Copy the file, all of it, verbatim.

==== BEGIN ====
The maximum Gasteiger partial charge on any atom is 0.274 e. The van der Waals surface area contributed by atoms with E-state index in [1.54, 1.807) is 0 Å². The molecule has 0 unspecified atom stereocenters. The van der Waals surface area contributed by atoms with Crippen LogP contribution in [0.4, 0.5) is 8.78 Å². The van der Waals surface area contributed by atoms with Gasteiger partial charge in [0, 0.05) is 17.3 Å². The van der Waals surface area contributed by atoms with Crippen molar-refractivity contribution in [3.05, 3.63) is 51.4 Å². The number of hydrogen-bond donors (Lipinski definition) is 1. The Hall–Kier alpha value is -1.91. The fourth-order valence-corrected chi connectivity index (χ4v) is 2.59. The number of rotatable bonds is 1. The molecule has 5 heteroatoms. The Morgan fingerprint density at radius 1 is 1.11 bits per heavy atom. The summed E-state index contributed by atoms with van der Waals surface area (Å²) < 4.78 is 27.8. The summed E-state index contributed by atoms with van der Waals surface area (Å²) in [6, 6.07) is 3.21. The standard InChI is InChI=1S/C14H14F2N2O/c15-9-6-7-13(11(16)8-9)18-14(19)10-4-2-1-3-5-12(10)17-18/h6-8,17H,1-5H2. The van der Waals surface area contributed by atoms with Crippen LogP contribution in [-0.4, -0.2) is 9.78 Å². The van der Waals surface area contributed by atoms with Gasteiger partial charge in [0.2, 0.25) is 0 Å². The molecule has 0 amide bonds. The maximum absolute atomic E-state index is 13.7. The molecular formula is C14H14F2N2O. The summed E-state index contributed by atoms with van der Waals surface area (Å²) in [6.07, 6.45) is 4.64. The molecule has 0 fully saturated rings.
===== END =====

The maximum Gasteiger partial charge on any atom is 0.274 e. The van der Waals surface area contributed by atoms with E-state index in [1.54, 1.807) is 0 Å². The molecule has 0 unspecified atom stereocenters. The van der Waals surface area contributed by atoms with Crippen LogP contribution in [0.4, 0.5) is 8.78 Å². The van der Waals surface area contributed by atoms with Gasteiger partial charge in [0, 0.05) is 17.3 Å². The van der Waals surface area contributed by atoms with Crippen molar-refractivity contribution in [3.05, 3.63) is 51.4 Å². The number of hydrogen-bond donors (Lipinski definition) is 1. The Hall–Kier alpha value is -1.91. The fourth-order valence-corrected chi connectivity index (χ4v) is 2.59. The number of rotatable bonds is 1. The molecule has 5 heteroatoms. The Morgan fingerprint density at radius 1 is 1.11 bits per heavy atom. The summed E-state index contributed by atoms with van der Waals surface area (Å²) < 4.78 is 27.8. The summed E-state index contributed by atoms with van der Waals surface area (Å²) in [6, 6.07) is 3.21. The standard InChI is InChI=1S/C14H14F2N2O/c15-9-6-7-13(11(16)8-9)18-14(19)10-4-2-1-3-5-12(10)17-18/h6-8,17H,1-5H2. The van der Waals surface area contributed by atoms with Crippen LogP contribution in [-0.4, -0.2) is 9.78 Å². The van der Waals surface area contributed by atoms with Gasteiger partial charge in [0.2, 0.25) is 0 Å². The molecule has 0 amide bonds. The maximum absolute atomic E-state index is 13.7. The molecular formula is C14H14F2N2O. The summed E-state index contributed by atoms with van der Waals surface area (Å²) in [6.07, 6.45) is 4.64. The molecule has 0 fully saturated rings.